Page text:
OHSU Employees, Students Prompt Efforts to Address Racism

Dr. Brian Gibbs, the director of its Center for Diversity and Inclusion, says “unconscious bias” lies at the root of the problem.

Reports of systemic racism have prompted action and recent headlines out of Multnomah County, but at Oregon Health & Science University a similar set of concerns has drawn less public attention.

At the country level, Chair Deborah Kafoury is taking immediate action, saying she intends to hire a national consulting firm with expertise in dismantling racism in public institutions, along with elevating all complaints to the highest level.

“We know there is institutional racism at Multnomah County. This is an organization that was built on the backs of people who didn’t have a voice,’’ she told more than 100 managers and supervisors at their quarterly meeting. “It will be long, hard process. It's going to take a lot of open conversation and reflection. I do know that we are committed, your Board of Commissioners is committed."

The most recent survey among employees and students at OHSU indicated similar problems. That survey was conducted three years ago – in 2014 -- yet this is the first time that its findings have been made public, following a public records request by The Lund Report. A similar survey was done in 2010, and interestingly, one response remained the same -- employees did not feel valued and included as members of the OHSU community.

The survey results were shared with executive leaders, directors, managers and supervisors, who were asked to share the results to their employees, according to Tamara Hargens-Bradley, associate director of OHSU Strategic Communications.

But unlike Multnomah County where workers came forward with their allegations, no one from OHSU has spoken out publicly. “Survey respondents had an opportunity to provide anonymous comments. For privacy reasons, we won’t share the details of those comments,” Hargens-Bradley said.

OHSU doesn’t track the number of senior managers who might have left because of perceived racism. “Employees, including senior managers, leave OHSU for any number of reasons, e.g., a spouse/partner is offered a job elsewhere, to be near family, retirement,” she added.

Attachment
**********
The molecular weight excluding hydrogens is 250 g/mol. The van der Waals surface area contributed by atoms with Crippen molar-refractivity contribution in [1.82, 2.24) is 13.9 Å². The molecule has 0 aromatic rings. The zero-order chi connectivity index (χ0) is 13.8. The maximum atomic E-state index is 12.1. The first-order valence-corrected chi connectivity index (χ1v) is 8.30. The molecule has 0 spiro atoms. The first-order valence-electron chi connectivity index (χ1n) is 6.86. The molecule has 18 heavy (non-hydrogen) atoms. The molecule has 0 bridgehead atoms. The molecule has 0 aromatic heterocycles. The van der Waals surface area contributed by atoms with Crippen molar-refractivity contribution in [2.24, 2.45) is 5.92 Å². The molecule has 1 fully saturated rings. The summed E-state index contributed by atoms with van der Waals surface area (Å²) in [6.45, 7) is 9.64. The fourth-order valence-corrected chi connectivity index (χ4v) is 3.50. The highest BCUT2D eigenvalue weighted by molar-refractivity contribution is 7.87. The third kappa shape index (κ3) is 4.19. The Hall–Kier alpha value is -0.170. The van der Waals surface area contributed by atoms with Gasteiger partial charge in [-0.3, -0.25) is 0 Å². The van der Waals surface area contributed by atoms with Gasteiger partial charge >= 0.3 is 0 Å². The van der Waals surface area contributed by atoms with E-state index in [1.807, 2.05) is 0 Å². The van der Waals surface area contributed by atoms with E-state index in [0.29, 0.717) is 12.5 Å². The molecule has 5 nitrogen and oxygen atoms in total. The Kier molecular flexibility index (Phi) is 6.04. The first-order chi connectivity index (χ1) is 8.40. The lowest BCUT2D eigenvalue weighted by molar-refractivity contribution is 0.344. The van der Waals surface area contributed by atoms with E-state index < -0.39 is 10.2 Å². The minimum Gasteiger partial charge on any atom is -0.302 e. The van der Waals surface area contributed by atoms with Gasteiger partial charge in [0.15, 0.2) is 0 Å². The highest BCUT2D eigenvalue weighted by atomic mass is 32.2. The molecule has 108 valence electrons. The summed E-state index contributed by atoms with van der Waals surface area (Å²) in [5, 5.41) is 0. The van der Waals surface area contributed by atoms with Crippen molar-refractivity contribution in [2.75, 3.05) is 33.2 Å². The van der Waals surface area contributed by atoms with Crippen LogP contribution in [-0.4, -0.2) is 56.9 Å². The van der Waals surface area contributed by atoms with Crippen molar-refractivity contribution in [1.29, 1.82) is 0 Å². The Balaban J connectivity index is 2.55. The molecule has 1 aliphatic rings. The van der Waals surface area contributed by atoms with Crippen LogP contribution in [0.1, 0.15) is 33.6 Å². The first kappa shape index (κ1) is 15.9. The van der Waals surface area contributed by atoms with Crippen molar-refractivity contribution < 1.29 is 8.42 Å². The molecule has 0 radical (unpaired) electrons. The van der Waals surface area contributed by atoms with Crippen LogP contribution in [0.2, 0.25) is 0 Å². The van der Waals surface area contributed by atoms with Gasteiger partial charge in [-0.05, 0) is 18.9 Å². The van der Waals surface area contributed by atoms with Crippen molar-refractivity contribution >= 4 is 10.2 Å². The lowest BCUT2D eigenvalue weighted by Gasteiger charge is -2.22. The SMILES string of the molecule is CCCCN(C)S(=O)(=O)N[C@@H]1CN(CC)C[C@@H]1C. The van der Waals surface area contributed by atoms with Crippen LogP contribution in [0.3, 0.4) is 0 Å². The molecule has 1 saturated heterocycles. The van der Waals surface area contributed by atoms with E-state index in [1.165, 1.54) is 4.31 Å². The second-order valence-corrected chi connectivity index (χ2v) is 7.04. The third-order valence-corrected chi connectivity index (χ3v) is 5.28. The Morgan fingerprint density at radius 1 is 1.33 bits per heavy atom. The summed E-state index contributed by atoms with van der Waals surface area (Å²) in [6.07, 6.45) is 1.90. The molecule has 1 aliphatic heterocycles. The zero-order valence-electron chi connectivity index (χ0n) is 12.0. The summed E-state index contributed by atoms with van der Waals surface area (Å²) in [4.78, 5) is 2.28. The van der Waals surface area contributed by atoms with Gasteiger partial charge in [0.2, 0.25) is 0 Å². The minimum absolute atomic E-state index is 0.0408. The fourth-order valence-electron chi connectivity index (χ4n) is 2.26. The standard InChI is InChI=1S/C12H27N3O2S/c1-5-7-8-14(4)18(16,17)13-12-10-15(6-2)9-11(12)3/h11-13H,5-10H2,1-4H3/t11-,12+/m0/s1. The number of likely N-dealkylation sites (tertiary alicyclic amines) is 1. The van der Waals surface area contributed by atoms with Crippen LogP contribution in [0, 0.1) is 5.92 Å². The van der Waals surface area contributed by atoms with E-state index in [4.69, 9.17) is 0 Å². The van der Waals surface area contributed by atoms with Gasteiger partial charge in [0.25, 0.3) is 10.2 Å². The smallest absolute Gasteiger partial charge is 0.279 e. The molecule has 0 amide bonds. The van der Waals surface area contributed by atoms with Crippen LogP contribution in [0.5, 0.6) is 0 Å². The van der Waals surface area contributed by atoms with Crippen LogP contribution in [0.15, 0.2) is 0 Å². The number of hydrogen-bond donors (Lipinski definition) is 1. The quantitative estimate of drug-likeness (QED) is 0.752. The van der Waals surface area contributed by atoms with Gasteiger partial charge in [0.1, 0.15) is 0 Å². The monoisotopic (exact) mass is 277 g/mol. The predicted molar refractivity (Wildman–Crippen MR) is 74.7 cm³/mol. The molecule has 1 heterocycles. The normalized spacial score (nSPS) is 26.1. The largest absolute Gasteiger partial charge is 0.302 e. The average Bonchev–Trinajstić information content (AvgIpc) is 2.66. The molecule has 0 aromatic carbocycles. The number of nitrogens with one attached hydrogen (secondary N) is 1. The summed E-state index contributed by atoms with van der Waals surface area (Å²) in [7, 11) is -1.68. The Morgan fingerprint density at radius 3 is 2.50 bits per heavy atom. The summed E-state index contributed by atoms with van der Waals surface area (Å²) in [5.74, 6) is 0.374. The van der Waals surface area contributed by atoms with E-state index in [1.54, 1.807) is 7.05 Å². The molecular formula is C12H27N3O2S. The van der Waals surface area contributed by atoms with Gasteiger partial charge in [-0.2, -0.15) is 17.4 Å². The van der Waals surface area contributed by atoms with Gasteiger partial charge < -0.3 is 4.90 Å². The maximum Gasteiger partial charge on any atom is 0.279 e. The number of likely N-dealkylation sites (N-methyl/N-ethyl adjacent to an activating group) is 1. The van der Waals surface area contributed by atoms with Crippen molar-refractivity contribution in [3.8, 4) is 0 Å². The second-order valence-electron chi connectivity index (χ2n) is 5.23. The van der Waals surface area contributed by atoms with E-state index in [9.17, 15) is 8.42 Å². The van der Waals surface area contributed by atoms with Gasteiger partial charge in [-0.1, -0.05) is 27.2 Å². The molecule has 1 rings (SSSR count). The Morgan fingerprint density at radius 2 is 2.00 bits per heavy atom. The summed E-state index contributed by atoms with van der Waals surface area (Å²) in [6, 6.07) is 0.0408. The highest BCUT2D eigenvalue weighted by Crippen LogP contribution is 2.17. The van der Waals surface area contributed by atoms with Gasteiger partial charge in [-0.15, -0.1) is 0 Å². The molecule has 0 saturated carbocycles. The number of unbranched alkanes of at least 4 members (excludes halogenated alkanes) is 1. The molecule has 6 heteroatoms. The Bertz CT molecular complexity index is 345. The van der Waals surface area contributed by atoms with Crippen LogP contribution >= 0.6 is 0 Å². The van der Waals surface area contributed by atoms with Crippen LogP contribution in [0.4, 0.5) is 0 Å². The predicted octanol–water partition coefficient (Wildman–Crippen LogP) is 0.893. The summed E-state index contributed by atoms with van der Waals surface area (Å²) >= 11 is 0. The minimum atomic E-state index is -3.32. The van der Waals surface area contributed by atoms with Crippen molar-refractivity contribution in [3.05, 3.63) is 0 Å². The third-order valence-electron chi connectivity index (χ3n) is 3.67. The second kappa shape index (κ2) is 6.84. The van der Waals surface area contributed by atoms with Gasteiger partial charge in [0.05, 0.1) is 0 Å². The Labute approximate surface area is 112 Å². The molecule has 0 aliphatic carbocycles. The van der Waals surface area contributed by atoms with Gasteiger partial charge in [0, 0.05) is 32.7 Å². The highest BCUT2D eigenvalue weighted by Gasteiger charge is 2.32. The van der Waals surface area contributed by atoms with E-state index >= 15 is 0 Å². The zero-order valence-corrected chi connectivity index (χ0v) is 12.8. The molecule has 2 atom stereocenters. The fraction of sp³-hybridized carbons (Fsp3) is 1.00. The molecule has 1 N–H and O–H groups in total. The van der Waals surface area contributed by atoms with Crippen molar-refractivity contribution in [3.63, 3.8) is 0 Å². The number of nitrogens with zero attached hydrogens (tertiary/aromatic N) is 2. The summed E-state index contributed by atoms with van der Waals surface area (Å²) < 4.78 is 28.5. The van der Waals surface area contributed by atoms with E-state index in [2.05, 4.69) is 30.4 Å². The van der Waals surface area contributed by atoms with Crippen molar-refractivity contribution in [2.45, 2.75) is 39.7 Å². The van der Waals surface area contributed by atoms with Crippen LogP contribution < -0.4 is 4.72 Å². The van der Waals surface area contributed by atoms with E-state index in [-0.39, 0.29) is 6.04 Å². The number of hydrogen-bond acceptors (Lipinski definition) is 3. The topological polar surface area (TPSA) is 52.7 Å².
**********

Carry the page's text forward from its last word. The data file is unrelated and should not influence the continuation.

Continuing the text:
For the time being, OHSU says it has no intention of conducting another survey.

The 2014 survey showed:

Among 21 percent of employees who responded (1,189 of 5,729) had witnessed or experienced diversity-related discrimination at work in the last 12 months, while under-represented minorities and LGBTQ employees experienced this conduct at much higher rates than the majority, and employees said the managers at OHSU didn’t know how to handle a diverse workforce.

Employees with disabilities were 20 percent more likely to have experienced or witnessed discriminatory conduct.

Under-represented and LGBTQ employees, the disadvantaged and employees with disabilities believe they have to work harder than their colleagues to achieve the same results; they’re less likely to recommend OHSU as a place to work and they don’t believe they have the same opportunities to advance their careers at OHSU.

Only 56 percent of employees (3,010 of 5,356) agreed that OHSU’s training programs that are intended to help culturally and linguistically diverse patients are effective,

Among senior managers, 35 percent (9 of 26) and 33 percent (169 of 512) of management respondents indicated they were seriously considering leaving OHSU. The highest percentages were among Black/African American, American Indians and Hawaiian/Pacific Islanders.